Companies with high employee trust do better, at just about everything. Find out what benefits come with high employee trust and how you can get them for your organization.
High employee turnover and difficulty recruiting top candidates might point to more than a hot job market. It might indicate the need to assess your company’s employee culture as much as your overall compensation structure or hiring process to find out whether improvements needs to be made. In particular, we came across a study in Harvard Business Review that calls out the benefits enjoyed by organizations with high levels of employee trust. And they are significant.
- 74% less stress
- 106% more energy at work
- 50% higher employee productivity
- 13% fewer sick days
- 76% more employee engagement
- 29% more personally satisfied with their lives
- 40% less burnout
These numbers – especially employee engagement and personal satisfaction – also contribute to higher employee retention. Especially for employees who may have previously worked in less-satisfying environments.
You might also like: 5 Places Organizational Culture Shows Up
High Employee Trust – If You Build It, They Will Come:
1. To Work More Often
The Workforce Institute at Kronos report titled, Absenteeism – The Bottom Line Killer reports that unscheduled absenteeism costs U.S. employers an average of $3600 per hourly employee, per year. The unscheduled absenteeism rate in the U.S. hourly employee workforce is 9 percent, which means that nearly 1 in ten hourly workers is absent from work due to illness, workers compensation or some other unscheduled reason on any given day.
Companies with high absenteeism also have a significantly higher rate of employee turnover, 10.6 percent compared to just 7.8 percent in organizations with low absenteeism. For companies that need to staff positions every day, this can produce several negative impacts:
- increase to payroll costs
- decreased productivity
- increased training time and costs (for replacement workers)
- increased stress on co-workers who have to pick up the slack
Workers in high employee trust organizations take 13 percent fewer sick days. A high employee trust environment reduces employee stress and burnout and increases worker’s energy levels.
Increased employee trust can even come directly from how employers handle employee sick days. For instance, if a company requires a doctor’s note or acts suspiciously when employees request time off, how does that impact employee trust?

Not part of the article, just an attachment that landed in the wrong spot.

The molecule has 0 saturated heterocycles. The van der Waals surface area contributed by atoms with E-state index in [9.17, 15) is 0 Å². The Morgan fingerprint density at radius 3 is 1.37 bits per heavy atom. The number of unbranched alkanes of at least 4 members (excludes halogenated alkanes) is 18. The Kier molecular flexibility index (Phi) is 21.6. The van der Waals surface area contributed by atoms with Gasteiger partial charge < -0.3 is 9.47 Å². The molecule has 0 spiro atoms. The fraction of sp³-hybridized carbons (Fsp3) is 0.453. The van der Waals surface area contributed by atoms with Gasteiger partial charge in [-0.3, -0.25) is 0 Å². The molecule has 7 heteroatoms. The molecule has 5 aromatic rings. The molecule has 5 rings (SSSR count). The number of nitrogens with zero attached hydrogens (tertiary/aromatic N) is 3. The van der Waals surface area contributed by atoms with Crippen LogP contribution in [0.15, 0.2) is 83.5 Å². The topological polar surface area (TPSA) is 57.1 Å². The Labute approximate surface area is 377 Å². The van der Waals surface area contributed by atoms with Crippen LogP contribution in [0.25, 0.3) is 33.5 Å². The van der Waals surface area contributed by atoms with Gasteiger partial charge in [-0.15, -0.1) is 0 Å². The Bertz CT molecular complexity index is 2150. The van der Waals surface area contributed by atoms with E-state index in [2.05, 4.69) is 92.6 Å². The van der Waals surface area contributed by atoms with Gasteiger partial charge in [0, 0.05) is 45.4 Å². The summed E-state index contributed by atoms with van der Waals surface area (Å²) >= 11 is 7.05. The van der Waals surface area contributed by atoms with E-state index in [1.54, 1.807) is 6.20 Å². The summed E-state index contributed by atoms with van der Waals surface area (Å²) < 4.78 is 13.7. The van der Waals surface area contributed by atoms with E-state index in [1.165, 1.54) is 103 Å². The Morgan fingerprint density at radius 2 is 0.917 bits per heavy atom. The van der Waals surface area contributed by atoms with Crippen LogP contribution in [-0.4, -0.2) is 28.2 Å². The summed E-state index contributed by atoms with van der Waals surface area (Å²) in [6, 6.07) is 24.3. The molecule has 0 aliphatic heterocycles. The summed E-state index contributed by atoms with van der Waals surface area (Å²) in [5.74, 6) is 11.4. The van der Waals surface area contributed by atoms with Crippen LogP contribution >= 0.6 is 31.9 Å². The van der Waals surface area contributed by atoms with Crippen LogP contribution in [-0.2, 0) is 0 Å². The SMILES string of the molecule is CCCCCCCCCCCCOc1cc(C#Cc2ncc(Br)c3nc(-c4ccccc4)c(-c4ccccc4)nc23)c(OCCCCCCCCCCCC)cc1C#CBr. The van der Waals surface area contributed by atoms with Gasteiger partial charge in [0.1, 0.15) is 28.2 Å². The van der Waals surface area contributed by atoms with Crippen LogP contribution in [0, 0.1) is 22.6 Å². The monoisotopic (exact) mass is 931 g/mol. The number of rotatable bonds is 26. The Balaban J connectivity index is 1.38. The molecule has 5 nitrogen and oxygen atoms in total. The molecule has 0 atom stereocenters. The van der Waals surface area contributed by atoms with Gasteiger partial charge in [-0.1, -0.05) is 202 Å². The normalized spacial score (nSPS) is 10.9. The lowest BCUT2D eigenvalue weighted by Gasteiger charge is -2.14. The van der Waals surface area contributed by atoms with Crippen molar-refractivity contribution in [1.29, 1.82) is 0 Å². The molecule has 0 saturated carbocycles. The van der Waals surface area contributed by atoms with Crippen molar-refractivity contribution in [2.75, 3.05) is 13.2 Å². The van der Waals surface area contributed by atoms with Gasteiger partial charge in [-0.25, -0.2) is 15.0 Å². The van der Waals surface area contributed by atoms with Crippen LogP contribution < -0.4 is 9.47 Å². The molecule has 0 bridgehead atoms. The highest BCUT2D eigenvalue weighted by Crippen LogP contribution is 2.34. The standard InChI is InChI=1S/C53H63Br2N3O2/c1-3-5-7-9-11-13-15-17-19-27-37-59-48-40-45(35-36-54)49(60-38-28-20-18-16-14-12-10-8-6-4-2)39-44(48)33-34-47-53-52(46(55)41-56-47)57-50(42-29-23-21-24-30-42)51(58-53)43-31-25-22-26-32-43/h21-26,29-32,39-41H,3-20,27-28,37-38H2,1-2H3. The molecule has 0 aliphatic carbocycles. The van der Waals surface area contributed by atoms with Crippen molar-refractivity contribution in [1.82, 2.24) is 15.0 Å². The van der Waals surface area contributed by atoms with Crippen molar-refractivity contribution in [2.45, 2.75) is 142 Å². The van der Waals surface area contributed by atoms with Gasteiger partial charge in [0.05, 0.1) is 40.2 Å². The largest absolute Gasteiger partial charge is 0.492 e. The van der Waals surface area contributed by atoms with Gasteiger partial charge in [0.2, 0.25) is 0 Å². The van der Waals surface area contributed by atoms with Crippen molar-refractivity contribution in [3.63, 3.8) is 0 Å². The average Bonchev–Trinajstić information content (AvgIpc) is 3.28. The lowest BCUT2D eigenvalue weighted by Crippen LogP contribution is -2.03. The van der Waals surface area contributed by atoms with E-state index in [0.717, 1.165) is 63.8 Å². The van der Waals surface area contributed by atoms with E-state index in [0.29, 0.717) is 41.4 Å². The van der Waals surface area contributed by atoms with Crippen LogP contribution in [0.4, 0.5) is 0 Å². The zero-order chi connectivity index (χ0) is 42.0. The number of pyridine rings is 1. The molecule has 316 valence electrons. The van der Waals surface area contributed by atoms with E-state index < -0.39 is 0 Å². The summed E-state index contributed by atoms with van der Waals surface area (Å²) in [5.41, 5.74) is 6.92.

Two major contributors to high employee trust and reduced absenteeism include:
- health and wellness programs – not only can participants improve health, all workers in the company may benefit because they perceive the employer cares about them personally
- increased participation in decision making – employees who contribute to organization-level decisions are more engaged and experience less absenteeism (Journal of Epidemiology and Community Health)
2. To Work More Energized
Waaaaaaaaay more energized. When employees come to work 106 percent more energized than their counterparts at companies with low employee trust, the effects show up in productivity (50 percent more productive) and employee engagement, big time.
3.To Work More Engaged
Employees who trust their employers, managers and co-workers are 76 percent more engaged than people who work in low-employee trust organizations. We’ve talked before about some of the benefits that come along with increased employee engagement.
At the end of this article, you’ll find an employee engagement infographic from OfficeVibe.com that shows how high employee trust contributes to engagement and retention, particularly as it relates to the employee’s perception of how much their employer cares and their level of trust in management:
- 51% of workers are looking to leave their current company
- 60% of workers would like to be praised more frequently (they want to know whether they are doing a good job!)
- 42% of employees say their leaders are not contributing to positive company culture
- 70% of workers want to spend more time with their manager
4. To Work More Focused
In organizations with high employee trust, workers are 74 percent less stressed and experience 40 percent less burnout. Not only does this keep them on the job and reduce absenteeism, it also contributes to the extent to which they feel satisfied with their current job and company.
So How Do You Build High Employee Trust?
Another Harvard Business Review article sheds light on the characteristics of work places likely to produce high employee trust:
- Personal – not just professional – connections exist between managers and employees
- All company leaders are transparent and truthful, rumors aren’t left to fester
- Employees feel encouraged, not ordered, and they understand management’s expectations and how their role impacts the company’s (and team’s) ability to succeed
- Leaders are willing to absorb the blame and freely (and frequently) give the credit to employees
- Leaders don’t play favorites
- Managers at every level are competent
All of these traits depend on the behavior of company leaders and managers. No company can increase employee trust by paying lip-service to these characteristics. They have to be authentically true in an organization in order to produce desired results. Policy changes alone will not overcome low employee trust. If low levels of trust are negatively impacting your company’s ability to recruit and retain great employees, it’s likely that leadership will need to evolve – or change – first.
OfficeVibe.com – Top 10 Employee Engagement Stats of 2017